Flood insurance: What can you claim?

If you live in a flood plain, it's often not a matter of if it will flood but when. Make sure you're covered with flood insurance before it's too late.

Getting flood insurance is a no-brainer. With the right cover, your house and everything in it will be protected if Mother Nature decides to wreak havoc on your home. Depending on the insurer, you can get covered for floods either automatically or as an add-on. So when shopping for flood cover, make sure your policy clearly states that it covers them.

Ready to add flood cover to your home and contents policy?

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Home & Contents Insurance
Home & Contents Insurance
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  • Fire, storm, & theft damage: Yes
  • Rebuilding & repairs to your home: Yes
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Home and Contents
Home and Contents
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  • Fire, storm, & theft damage: Yes
  • Rebuilding & repairs to your home: Yes
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  • Underinsurance protection: Optional
  • Full building replacement: No
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Home and Contents Insurance
Home and Contents Insurance
Save up to 20% when you purchase combined Home and Contents online.
  • Fire, storm, & theft damage: Yes
  • Rebuilding & repairs to your home: Yes
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  • Full building replacement: No
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Building and Contents Insurance
Building and Contents Insurance
Youi Home Insurance takes the time to tailor a premium for you.
  • Fire, storm, & theft damage: Yes
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What is defined as a flood?

Australian insurers have to abide by a standard definition of flood. The standard definition of flood in Australia is:

"The covering of normally dry land by water that has escaped or been released from the normal confines of:
  • any lake, or any river, creek, or other natural watercourse, whether or not altered or modified; or
  • any reservoir, canal, or dam."

How do I know if my policy covers flood?

Make sure you’re fully aware of your flood risk when choosing or renewing your home and contents insurance.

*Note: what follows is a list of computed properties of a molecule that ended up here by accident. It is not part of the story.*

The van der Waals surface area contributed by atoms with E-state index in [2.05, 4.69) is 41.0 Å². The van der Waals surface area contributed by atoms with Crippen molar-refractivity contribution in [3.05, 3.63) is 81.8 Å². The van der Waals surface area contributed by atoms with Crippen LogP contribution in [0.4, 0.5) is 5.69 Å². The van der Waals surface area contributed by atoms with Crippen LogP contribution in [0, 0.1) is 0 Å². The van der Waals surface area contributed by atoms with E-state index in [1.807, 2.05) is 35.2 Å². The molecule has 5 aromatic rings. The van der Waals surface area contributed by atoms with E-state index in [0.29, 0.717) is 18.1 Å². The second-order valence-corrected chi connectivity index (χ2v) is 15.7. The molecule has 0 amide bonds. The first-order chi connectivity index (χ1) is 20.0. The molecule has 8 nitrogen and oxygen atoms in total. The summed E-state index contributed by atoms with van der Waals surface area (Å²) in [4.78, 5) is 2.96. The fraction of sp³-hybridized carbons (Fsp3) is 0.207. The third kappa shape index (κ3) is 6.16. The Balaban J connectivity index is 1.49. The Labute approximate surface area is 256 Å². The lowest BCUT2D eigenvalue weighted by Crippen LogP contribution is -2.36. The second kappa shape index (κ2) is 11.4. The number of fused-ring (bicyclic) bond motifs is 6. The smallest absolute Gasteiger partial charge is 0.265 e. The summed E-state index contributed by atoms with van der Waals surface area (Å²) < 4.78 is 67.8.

In order to work out whether you are covered for loss and damage caused by flood, check the policy wording in the product disclosure statement (PDS). If it is covered, the PDS will include an explanation of the cover available in the section that lists the benefits of your policy.

The document will also outline flood loss or damage not covered in the general exclusions.

Source: floods.org.au How many flood-prone properties are there in Australia? Number of urban residential properties susceptible to mainstream riverine flooding with an ARI of 100years

How do insurance companies determine my flood risk?

Insurance companies assess a wide range of factors and information from multiple sources to determine your level of flood risk. Factors include:

  • Flood maps
  • Historical flood records
  • The ground elevation level of your property
  • Information about your building, for example is it raised above ground level?
  • Topography of the surrounding area
  • Ground cover
  • Tidal influences in the surrounding area
  • Independent hydrologist reports

While in the past insurers assigned a level of flood risk based on your postcode, they are now able to form a much clearer picture of the chances of an individual property being affected by flood. Your level of flood risk is then reflected in the cost of your insurance premiums.

What are the different types of floods and am I actually covered for them?

There are three main types of flood:

  • Flash flood. Also referred to as stormwater runoff, this type of flood occurs when a large amount of heavy rain falls in a short period of time, for example during a severe storm. If the drainage system has insufficient capacity to cope with this intense downpour, it (and river and creek systems) will overflow.
  • Riverine flood. This type of flood takes place when a prolonged period of rain causes streams, rivers, creeks and dams to overflow. Riverine floods occur in low-lying areas, and in flat inland parts of Australia they can stretch over hundreds or even thousands of square kilometres.